>>> packet_2= IP(dst='X.Y.Z.W')/ICMP(type=13, id=1337, seq=0xcafe, ts_ori=0xdead)
>>> send(packet_2)

Using Wireshark we captured the response packet which looked like this (this setup is on my box atm):

One can see the message: feedadeadface in it.

If you need to compile listenicmp.c yourself you have to do something like this:

 # aptitude install libpcap-dev
# gcc -o listenicmp listenicmp.c -lpcap

Challenge 2:
Type: Steganography
Players: kargig,trelo_mpifteki,maisk
For this challenge the organizers gave us a hint what we needed to find was close to the end of the image.jpg and after “BAADF00D”.

# hd image.jpg | tail -n 4
000152a0  d4 4d 77 22 b9 9a 68 ba  ad f0 0d 78 9c 0b c9 c8  |.Mw"..h....x....|
000152b0  2c 56 00 a2 44 85 e2 d4  e4 a2 d4 12 85 dc d4 e2  |,V..D...........|
000152c0  e2 c4 f4 54 3d 00 72 da  08 ef                    |...T=.r...|

so we found “ba ad f0 0d” and the next characters were “78 9c”. We googled those and came up with the result that it was the magic of zlib compression. So what we had to do was get the rest of the file after “ba ad f0 0d” and then uncompress that. To get the rest of the file we found the size of the file and subtracted the bytes (31) that were of interest to us:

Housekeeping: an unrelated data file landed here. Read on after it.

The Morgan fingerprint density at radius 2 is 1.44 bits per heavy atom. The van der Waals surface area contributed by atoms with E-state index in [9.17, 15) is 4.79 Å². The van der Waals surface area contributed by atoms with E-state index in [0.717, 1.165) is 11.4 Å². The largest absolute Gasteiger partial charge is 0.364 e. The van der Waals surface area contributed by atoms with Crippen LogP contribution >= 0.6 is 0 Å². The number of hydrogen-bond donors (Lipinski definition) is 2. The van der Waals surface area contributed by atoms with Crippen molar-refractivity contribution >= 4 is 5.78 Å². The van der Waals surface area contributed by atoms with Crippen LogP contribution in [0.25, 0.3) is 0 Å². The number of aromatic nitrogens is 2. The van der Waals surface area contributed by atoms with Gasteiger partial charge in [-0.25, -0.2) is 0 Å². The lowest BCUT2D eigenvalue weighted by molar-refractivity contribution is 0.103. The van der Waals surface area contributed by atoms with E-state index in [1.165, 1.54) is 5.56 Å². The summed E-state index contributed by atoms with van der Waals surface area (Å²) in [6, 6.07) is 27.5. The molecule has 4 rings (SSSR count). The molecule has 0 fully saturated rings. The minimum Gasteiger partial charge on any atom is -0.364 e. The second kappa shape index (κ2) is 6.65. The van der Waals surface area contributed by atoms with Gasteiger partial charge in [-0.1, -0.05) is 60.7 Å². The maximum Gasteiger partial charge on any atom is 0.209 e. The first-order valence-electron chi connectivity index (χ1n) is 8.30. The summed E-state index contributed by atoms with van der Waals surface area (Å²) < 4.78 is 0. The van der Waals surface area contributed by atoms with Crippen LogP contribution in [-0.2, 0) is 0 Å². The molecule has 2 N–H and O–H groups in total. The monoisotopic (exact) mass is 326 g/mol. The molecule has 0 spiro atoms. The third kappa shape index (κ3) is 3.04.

# du -b image.jpg
86730  image.jpg
# split -b 86699 image.jpg koko
# mv kokoab final

Then we run python to decompress “final” file.

>>> import zlib
>>> ourfile=file('final')
>>> ourfile
<open file 'final', mode 'r' at 0xb7473020>
>>> chunk
>>> zlib.decompress(chunk)
'This is a secret message.'

Challenge 3:
Type: Networking
Players: manji,maisk,kargig

While me and trelo_mpifteki were trying to solve challenges 1 and 2, manji was looking into challenge 3 pcap file for weird things. Once again we were given a hint that we needed to look at strange headers. Finding strange headers in a 800+ kb pcap file is not an easy task though. At a point manji was looking for very big sequence numbers…and then we got another hint, that we shouldn’t look at those big numbers at all. When me and trelo_mpifteki finished the other two challenges we started looking at Wireshark.
We applied the following filter:
( == && ((tcp.seq == 0) || (tcp.seq ==1))